City Paper is not for tourists
Previously in this space, a certain blogger hammered Washington Post Metro reporter Paul Schwartzman for overplaying the “renaissance” of various neighborhoods across the city. The post cited where Schwartzman appeared to be writing essentially the same script.
First, a qualifier, and then a few points in defense of Schwartzman.
Qualifier: I hold no brief for the guy. As a media reporter, I have called him about his work, only to get the response, Hey, the story speaks for itself. I tried to explain what a lousy and hypocritical stance that is for a JOURNALIST to take, but to no avail.
Even so, in the interest of fairness, I want to make a few points here:
- The fact that there are lots of stories out there where he may have said the same thing isn’t an indictment of Schwartzman. It’s a reflection of the reality that, indeed, many neighborhoods across this city have undergone a rebirth in the past decade or so. Sure, you may not like what the “renaissance” has done to the neighborhoods, but whether you use that term, or “revitalization” or “gentrification” or whatever, you gotta describe what’s happening.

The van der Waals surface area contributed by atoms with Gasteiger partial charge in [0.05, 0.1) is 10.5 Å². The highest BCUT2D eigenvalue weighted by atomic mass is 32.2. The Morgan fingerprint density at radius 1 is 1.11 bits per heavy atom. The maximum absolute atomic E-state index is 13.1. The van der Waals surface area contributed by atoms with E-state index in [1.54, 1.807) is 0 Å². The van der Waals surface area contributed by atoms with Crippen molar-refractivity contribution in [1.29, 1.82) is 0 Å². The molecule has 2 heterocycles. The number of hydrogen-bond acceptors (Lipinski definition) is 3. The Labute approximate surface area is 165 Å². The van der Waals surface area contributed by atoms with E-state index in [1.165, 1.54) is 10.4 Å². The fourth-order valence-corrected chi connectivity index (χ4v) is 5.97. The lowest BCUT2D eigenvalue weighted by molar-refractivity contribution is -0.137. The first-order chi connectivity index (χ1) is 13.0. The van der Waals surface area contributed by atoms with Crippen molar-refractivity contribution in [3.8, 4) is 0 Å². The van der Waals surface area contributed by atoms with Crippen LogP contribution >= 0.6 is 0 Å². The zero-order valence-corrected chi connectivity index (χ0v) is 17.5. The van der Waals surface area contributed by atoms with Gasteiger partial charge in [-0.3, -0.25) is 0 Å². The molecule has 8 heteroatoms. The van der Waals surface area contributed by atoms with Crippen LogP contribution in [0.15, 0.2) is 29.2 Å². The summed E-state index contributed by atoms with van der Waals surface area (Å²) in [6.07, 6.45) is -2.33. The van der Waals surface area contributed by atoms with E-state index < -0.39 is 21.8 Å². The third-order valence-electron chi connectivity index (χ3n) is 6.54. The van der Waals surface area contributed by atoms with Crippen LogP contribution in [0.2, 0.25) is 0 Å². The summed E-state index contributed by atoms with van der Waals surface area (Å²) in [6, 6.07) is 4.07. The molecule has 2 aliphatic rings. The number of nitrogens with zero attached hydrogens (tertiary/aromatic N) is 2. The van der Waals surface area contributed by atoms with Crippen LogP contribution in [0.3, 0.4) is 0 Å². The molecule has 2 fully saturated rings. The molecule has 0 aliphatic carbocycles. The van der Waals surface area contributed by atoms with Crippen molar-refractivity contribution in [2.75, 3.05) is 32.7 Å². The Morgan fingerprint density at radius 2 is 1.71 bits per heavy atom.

- The fact that there’s a long record out there speaks well for Schwartzman. Say what you want about the guy, but he produces. Though I can’t access Nexis at the moment, I’d bet that he stacks up well against others at the Post in terms of productivity.
- Schwartzman writes for a daily paper. It’s news when a Giant opens in Ward 8, or a Target opens in Ward 1. Would you prefer that he couch these events as evidence of the neighborhoods’ decline?
- Look at today’s paper. While others in the media, including this blog, are writing about the same-old, same-old, Schwartzman comes up with a pretty eye-opening piece on the impact of the new development on traffic. The story gets at divisions within the neighborhood and the city’s seat-of-the-pants approach to dealing with development. A very good piece.